Congenital Heart Defects and Physical Activity

Updated:Sep 15,2011

Exercise Is for Everyone

Physical exercise has many benefits and should be a regular part of almost anyone's life. That includes most people with congenital heart disease. Research on patients with congenital heart disease, even complex disease, has shown that routine moderate exercise is safe and can be beneficial. That's why we recommend that almost all patients do some form of regular physical activity.

There are a few exceptions, so it's good to talk to your physician about your specific situation. Most physicians will advise caution to a patient with an enlarged aorta, which is the major artery in the body. An enlarged aorta can occur in people with Marfan syndrome, Turner syndrome, coarctation of the aorta, or a bicuspid aortic valve. There is no proven link between exercise and harmful outcome from an enlarged aorta, but many physicians feel that such patients shouldn't engage in strenuous exercise, particularly activity that involves straining or grunting like heavy weight lifting.

It's likely that for most patients, the benefits of exercise outweigh the perceived risks. Low-intensity activity is still preferred. If you have any questions about the appropriateness of exercise for you, talk to your doctor.

If you've been inactive for a long time and want to start a regular exercise routine, it's often wise to talk with your doctor about how to get started safely. Your doctor may recommend an exercise test which can provide you with guidelines for exercise.

What types and how much?

The best and safest types of exercise are "aerobic" activities. These increase the heart rate and make you breath heavily. Examples include brisk walking, swimming, biking, jogging, rowing, cross-country skiing, hiking or stair climbing. Team or court sports such as basketball, soccer, football, tennis, squash and volleyball are also aerobic activities.

A good rule of thumb is to increase your activity so you breathe hard and fast but can still carry on a conversation with someone. If you can speak in full sentences but still feel your heart pounding, you're likely benefiting from a safe level of activity.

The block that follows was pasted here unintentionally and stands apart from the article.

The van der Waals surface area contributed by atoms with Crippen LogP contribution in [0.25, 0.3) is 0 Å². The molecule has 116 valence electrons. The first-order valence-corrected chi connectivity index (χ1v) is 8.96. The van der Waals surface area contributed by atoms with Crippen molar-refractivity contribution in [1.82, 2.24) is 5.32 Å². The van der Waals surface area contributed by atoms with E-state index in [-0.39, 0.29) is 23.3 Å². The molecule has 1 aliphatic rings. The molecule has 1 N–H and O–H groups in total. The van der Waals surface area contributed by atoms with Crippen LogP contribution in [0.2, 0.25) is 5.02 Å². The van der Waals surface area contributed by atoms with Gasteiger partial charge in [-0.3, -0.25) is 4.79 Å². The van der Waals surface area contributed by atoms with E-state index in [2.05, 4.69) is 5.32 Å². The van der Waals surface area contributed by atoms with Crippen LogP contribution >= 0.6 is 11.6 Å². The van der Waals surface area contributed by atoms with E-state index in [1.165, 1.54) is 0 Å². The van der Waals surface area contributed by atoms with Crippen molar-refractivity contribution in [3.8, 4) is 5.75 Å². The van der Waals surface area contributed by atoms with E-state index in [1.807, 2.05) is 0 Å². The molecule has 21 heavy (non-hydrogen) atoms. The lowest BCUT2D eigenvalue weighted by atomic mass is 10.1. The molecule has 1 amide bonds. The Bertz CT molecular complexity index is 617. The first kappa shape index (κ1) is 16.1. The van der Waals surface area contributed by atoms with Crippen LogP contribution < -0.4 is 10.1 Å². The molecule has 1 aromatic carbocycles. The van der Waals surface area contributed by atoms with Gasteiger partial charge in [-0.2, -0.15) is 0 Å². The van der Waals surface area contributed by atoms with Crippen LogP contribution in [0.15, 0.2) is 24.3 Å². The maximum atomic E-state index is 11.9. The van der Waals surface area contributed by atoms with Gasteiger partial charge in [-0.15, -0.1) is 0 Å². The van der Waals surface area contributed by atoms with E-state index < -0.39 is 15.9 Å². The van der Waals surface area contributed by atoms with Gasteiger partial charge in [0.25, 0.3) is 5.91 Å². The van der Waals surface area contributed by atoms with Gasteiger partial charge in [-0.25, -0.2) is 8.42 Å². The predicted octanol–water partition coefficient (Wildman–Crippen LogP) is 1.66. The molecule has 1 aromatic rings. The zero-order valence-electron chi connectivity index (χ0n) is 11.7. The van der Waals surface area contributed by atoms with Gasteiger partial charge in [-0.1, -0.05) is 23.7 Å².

Often patients are trained to check their heart rate during or immediately after activity. Their target heart rate is 70-80 percent of their predicted maximal heart rate (defined as 220 minus age).

It's best to avoid activities that cause grunting or straining (medically referred to as a "valsalva maneuver"). This happens when a person bears down against a closed throat to increase the strength of arm or abdominal muscles. There's often a tendency to do this when lifting heavy weights, doing sit-ups, push-ups or chin-ups, etc., but it may be harmful. Straining causes a sudden rise in blood pressure, which adds strain on the heart; it increases the pressure in the lungs, which can affect blood flow from the body into the lungs; and it often means there's more force on the chest wall, and many congenital heart patients have surgical scars in the chest that can be damaged, particularly in the first year after surgery.

Intensely physical sports such as football, boxing or hockey may increase the chance for injury and unnecessary strain on the cardiovascular system.

Any amount of activity is better than none, and the more physically active a person is, the greater the anticipated cardiovascular benefit. Guidelines for the general population suggest at least 30 minutes of dedicated aerobic activity a day for five or more days a week. This is a good target for congenital heart patients too. If it seems like too much, start with a more modest goal and build from there.

Learn more about the benefits of physical activity and how to get started.